A Voyage to the South-Sea And along the Coasts of Chili and Peru, in the Years 1712, 1713, and 1714 Particularly Describing the Genius and Constitution of the Inhabitants, as well Indians as Spaniards: Their Customs and Manners, Their Natural History,

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Author: Frezier, Amedee Francois (1682-1773)

Year: 1717

Publisher: Jonah Bowyer

Place: London


355+[9]+index pages 36 of 37 maps and copper cuts of the coasts, harbor, cities, plants and other curiosities (comprising: 14 plates [3 folding], 22 maps, charts or plans [14 folding]). Title page printed in red and black. Printed from the author's original plates inserted in the Paris edition. Lacks the frontispiece map. Royal octavo (9 3/4" x 7 3/4") bound in leather with raised spine bands and red label with gilt lettering. Postscript by Dr Edmund Halley and an account of the settlement, commerce and riches of the Jesuits in Paraguay. (Palau 94965, Sabin 25926, Nissen ZBI 1433, Hill p117) First English edition.

Frézier was educated in Paris and served as lieutenant of infantry from 1702 til 1707, when he entered the engineer corps. Frézier's superior officers, impressed by his competence, recommended that Frézier be the one to receive the assignment of studying the defense fortifications of Chile and Peru. Frézier was a lieutenant-colonel of the French Army Intelligence Corps when on January 7, 1712 he was dispatched to South America, four months after the return from the same continent of Louis Feuillée. The goal of Frezier's reconnaissance mission seems to have included making hydrographical observations, correcting existing charts, and taking exact plans of the most important ports and fortresses along the coasts. Frézier ended up disagreeing with Feuillée in regards to the latter's measurement of the latitudes and longitudes of the South American coast and of the principal ports of Chile and Peru. Frézier actually pointed out several mistakes in Feuillée's Relation, which led to a bitter feud between the two travelers. Sailing aboard the St. Joseph, an armed merchant ship, for about five months, he arrived in Concepción, Chile, on June 16, 1712 after rounding Cape Horn. Passing himself off as a trader or merchant captain so that he could visit the fortifications as a tourist. Frézier ingratiated himself with the Spanish Governors, and based in Concepción, sketched maps of the ports that showed the best approaches for attack, where ammunition was stored and the routes of escape, estimated the strength of the Spanish colonial governments, the state of these colonies' natives, and examined the Spanish gold and silver mines. He also reported on the operations of the Church, the physical geography and flora and fauna of the area, as well as its agricultural products – such as the species of strawberry that he would subsequently introduce to Europe. About the beach strawberry, Frézier wrote: "They there cultivate entire fields of a type of strawberry differing from ours by their rounder leaves, being fleshier and having strong runners. Its fruit are usually as large as a whole walnut, and sometimes as a small egg. They are of a whitish-red colour and a little less delicate to the taste than our woodland strawberries." This was first published in France in 1714. The first edition into English is preferable to the French original "because it contains Halley's.... postscript, which corrects certain geographical errors made by Frézier" (Hill). "The first part of this book gives an interesting account of the voyage from France around Cape Horn... The second part relates to the voyage along the coasts of Chile and Peru, describing the chief towns and cities. Frézier, a man of observation, brought back information of considerable geographical and scientific value. Much data is included about the native inhabitants.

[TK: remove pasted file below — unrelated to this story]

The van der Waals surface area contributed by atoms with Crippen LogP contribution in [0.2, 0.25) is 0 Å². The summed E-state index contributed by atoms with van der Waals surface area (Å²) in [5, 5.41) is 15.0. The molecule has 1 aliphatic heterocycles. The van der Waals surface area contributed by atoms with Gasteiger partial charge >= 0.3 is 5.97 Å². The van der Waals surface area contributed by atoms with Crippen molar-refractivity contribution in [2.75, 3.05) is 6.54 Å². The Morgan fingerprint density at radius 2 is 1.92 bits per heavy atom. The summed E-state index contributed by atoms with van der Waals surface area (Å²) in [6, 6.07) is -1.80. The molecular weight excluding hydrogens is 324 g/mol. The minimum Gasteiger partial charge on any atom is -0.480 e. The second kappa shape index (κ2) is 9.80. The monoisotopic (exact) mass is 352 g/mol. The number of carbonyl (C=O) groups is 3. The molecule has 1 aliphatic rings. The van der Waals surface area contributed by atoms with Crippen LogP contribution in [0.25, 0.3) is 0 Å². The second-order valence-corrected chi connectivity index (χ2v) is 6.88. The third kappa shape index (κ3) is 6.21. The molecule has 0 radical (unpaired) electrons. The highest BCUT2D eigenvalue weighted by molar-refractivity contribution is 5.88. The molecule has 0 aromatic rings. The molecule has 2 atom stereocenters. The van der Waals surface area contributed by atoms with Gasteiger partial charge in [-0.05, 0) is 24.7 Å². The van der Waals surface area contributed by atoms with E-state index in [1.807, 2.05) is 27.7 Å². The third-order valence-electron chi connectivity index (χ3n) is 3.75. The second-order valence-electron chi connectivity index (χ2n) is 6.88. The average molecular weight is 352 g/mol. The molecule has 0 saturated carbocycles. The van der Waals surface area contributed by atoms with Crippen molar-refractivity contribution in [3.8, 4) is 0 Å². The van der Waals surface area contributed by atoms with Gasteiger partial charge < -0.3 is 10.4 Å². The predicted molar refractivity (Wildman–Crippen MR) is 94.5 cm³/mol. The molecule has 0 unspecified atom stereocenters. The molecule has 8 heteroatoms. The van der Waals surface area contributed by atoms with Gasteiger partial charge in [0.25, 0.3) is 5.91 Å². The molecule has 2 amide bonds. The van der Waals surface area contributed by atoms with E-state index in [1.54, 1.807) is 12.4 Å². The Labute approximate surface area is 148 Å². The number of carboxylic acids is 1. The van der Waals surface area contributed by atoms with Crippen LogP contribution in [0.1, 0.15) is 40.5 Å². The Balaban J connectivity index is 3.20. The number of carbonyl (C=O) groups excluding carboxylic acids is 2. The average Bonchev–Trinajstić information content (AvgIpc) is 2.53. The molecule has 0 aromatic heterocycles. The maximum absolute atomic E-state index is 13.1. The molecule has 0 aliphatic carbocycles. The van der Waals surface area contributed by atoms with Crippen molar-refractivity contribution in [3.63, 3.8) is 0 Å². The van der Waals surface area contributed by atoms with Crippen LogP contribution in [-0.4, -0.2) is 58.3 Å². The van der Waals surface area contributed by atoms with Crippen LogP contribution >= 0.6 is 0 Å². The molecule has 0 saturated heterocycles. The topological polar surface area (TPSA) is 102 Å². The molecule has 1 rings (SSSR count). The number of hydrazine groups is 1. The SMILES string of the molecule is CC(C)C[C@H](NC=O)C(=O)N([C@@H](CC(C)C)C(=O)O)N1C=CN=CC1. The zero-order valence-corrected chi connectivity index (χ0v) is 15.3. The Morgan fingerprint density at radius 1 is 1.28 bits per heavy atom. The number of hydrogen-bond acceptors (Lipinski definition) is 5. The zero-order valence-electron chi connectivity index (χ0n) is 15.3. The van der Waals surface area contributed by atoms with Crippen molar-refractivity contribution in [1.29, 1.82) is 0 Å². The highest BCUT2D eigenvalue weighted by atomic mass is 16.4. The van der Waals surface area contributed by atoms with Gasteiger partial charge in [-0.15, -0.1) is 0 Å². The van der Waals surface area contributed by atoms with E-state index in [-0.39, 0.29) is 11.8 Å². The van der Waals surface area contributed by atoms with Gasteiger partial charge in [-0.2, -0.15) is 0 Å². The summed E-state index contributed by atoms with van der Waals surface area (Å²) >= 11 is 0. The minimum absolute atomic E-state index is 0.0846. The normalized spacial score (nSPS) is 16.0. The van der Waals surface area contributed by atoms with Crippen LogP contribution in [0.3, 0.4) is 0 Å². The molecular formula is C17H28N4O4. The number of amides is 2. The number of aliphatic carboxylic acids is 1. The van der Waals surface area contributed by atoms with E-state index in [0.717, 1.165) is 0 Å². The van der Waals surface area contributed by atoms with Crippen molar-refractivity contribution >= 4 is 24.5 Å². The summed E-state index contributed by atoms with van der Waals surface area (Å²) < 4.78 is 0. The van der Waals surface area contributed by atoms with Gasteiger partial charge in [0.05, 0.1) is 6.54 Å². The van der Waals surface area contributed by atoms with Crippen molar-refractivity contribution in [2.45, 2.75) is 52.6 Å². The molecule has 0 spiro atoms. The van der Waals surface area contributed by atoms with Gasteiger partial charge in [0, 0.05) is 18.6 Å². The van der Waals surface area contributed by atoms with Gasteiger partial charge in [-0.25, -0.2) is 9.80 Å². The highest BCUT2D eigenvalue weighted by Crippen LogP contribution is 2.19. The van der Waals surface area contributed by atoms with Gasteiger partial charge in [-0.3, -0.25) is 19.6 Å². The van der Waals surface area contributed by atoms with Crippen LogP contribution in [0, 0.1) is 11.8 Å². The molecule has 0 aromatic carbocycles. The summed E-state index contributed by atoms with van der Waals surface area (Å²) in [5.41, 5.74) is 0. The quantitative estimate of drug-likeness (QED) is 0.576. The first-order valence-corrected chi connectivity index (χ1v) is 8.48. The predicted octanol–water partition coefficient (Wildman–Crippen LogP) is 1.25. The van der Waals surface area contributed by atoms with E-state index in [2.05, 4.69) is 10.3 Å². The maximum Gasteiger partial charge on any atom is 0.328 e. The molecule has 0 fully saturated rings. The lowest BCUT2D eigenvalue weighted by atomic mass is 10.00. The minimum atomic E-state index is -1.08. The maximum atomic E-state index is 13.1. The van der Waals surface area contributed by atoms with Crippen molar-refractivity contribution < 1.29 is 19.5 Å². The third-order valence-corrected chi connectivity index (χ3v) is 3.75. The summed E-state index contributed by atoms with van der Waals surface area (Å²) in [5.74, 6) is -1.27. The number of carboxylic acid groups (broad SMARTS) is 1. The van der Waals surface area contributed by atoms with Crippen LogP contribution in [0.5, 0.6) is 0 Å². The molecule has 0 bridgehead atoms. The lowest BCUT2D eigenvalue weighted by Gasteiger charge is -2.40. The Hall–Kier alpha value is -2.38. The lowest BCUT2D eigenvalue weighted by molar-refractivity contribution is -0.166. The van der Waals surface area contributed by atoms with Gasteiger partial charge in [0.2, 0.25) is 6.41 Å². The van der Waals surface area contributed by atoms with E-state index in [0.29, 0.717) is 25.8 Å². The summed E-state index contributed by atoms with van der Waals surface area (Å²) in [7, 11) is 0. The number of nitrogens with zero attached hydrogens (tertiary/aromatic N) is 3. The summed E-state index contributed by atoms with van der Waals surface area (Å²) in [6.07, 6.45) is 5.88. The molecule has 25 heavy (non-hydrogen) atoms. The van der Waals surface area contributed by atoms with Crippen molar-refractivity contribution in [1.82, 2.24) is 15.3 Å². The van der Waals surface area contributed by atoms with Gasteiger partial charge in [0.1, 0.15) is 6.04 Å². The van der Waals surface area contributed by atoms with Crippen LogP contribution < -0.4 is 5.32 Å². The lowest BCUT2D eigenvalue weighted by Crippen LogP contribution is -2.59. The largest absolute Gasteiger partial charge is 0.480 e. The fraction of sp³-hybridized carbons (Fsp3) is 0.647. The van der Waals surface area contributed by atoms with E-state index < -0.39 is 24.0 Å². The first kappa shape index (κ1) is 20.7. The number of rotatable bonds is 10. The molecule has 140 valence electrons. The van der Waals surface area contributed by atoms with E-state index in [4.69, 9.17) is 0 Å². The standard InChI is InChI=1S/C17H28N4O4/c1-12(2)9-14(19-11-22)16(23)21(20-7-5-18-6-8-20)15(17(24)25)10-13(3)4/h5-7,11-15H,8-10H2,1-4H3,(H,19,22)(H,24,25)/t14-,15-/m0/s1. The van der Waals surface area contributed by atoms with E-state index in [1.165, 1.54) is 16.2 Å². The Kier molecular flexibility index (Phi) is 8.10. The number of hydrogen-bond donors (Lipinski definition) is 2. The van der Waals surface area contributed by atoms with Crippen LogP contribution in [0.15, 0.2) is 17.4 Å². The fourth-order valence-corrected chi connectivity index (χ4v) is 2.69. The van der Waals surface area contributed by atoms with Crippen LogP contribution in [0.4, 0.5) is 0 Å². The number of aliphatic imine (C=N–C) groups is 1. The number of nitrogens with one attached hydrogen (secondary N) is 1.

Rebacked with original spine label laid down; lacking frontispiece map and binder's leaf, free endpapers renewed, intermittent foxing else a very nice copy.

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